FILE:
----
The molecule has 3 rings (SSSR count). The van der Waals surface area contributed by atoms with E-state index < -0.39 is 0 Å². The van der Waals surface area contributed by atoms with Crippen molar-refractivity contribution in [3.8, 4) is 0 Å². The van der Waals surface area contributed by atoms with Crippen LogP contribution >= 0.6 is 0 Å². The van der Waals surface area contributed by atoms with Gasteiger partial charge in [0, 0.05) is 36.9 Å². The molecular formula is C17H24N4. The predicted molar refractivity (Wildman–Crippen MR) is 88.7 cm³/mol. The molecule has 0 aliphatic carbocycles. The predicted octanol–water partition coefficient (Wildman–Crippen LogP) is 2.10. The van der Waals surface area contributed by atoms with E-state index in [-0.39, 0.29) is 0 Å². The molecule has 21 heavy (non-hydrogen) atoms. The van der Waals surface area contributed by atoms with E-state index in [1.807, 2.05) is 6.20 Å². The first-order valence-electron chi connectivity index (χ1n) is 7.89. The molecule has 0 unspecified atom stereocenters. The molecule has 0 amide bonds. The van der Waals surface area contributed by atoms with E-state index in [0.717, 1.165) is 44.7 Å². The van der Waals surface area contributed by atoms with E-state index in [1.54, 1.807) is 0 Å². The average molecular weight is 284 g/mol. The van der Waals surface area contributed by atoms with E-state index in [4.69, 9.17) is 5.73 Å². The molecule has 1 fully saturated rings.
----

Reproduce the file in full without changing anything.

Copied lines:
The molecule has 3 rings (SSSR count). The van der Waals surface area contributed by atoms with E-state index < -0.39 is 0 Å². The van der Waals surface area contributed by atoms with Crippen molar-refractivity contribution in [3.8, 4) is 0 Å². The van der Waals surface area contributed by atoms with Crippen LogP contribution >= 0.6 is 0 Å². The van der Waals surface area contributed by atoms with Gasteiger partial charge in [0, 0.05) is 36.9 Å². The molecular formula is C17H24N4. The predicted molar refractivity (Wildman–Crippen MR) is 88.7 cm³/mol. The molecule has 0 aliphatic carbocycles. The predicted octanol–water partition coefficient (Wildman–Crippen LogP) is 2.10. The van der Waals surface area contributed by atoms with E-state index in [-0.39, 0.29) is 0 Å². The molecule has 21 heavy (non-hydrogen) atoms. The van der Waals surface area contributed by atoms with E-state index in [1.807, 2.05) is 6.20 Å². The first-order valence-electron chi connectivity index (χ1n) is 7.89. The molecule has 0 unspecified atom stereocenters. The molecule has 0 amide bonds. The van der Waals surface area contributed by atoms with E-state index in [0.717, 1.165) is 44.7 Å². The van der Waals surface area contributed by atoms with E-state index in [1.54, 1.807) is 0 Å². The average molecular weight is 284 g/mol. The van der Waals surface area contributed by atoms with E-state index in [4.69, 9.17) is 5.73 Å². The molecule has 1 fully saturated rings.